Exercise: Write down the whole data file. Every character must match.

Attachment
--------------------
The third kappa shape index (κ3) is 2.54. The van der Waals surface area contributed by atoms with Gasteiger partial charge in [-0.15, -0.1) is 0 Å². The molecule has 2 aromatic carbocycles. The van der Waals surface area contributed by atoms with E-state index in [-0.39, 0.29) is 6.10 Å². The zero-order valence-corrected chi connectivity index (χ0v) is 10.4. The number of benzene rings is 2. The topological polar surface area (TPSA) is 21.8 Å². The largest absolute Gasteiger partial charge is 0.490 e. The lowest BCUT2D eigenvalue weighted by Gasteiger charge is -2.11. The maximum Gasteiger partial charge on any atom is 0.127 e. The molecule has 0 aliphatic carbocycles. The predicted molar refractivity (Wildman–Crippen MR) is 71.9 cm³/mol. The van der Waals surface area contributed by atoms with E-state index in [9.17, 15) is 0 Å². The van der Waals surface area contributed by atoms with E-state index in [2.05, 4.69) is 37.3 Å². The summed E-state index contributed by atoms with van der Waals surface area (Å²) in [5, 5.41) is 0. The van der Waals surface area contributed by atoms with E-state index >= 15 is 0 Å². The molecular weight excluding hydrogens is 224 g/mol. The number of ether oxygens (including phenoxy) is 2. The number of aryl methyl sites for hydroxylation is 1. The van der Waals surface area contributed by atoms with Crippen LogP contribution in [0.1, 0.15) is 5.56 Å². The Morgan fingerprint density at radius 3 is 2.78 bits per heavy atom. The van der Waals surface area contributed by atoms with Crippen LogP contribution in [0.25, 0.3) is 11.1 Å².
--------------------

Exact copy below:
The third kappa shape index (κ3) is 2.54. The van der Waals surface area contributed by atoms with Gasteiger partial charge in [-0.15, -0.1) is 0 Å². The molecule has 2 aromatic carbocycles. The van der Waals surface area contributed by atoms with E-state index in [-0.39, 0.29) is 6.10 Å². The zero-order valence-corrected chi connectivity index (χ0v) is 10.4. The number of benzene rings is 2. The topological polar surface area (TPSA) is 21.8 Å². The largest absolute Gasteiger partial charge is 0.490 e. The lowest BCUT2D eigenvalue weighted by Gasteiger charge is -2.11. The maximum Gasteiger partial charge on any atom is 0.127 e. The molecule has 0 aliphatic carbocycles. The predicted molar refractivity (Wildman–Crippen MR) is 71.9 cm³/mol. The van der Waals surface area contributed by atoms with E-state index in [9.17, 15) is 0 Å². The van der Waals surface area contributed by atoms with E-state index in [2.05, 4.69) is 37.3 Å². The summed E-state index contributed by atoms with van der Waals surface area (Å²) in [5, 5.41) is 0. The van der Waals surface area contributed by atoms with E-state index >= 15 is 0 Å². The molecular weight excluding hydrogens is 224 g/mol. The number of ether oxygens (including phenoxy) is 2. The number of aryl methyl sites for hydroxylation is 1. The van der Waals surface area contributed by atoms with Crippen LogP contribution in [0.1, 0.15) is 5.56 Å². The Morgan fingerprint density at radius 3 is 2.78 bits per heavy atom. The van der Waals surface area contributed by atoms with Crippen LogP contribution in [0.25, 0.3) is 11.1 Å².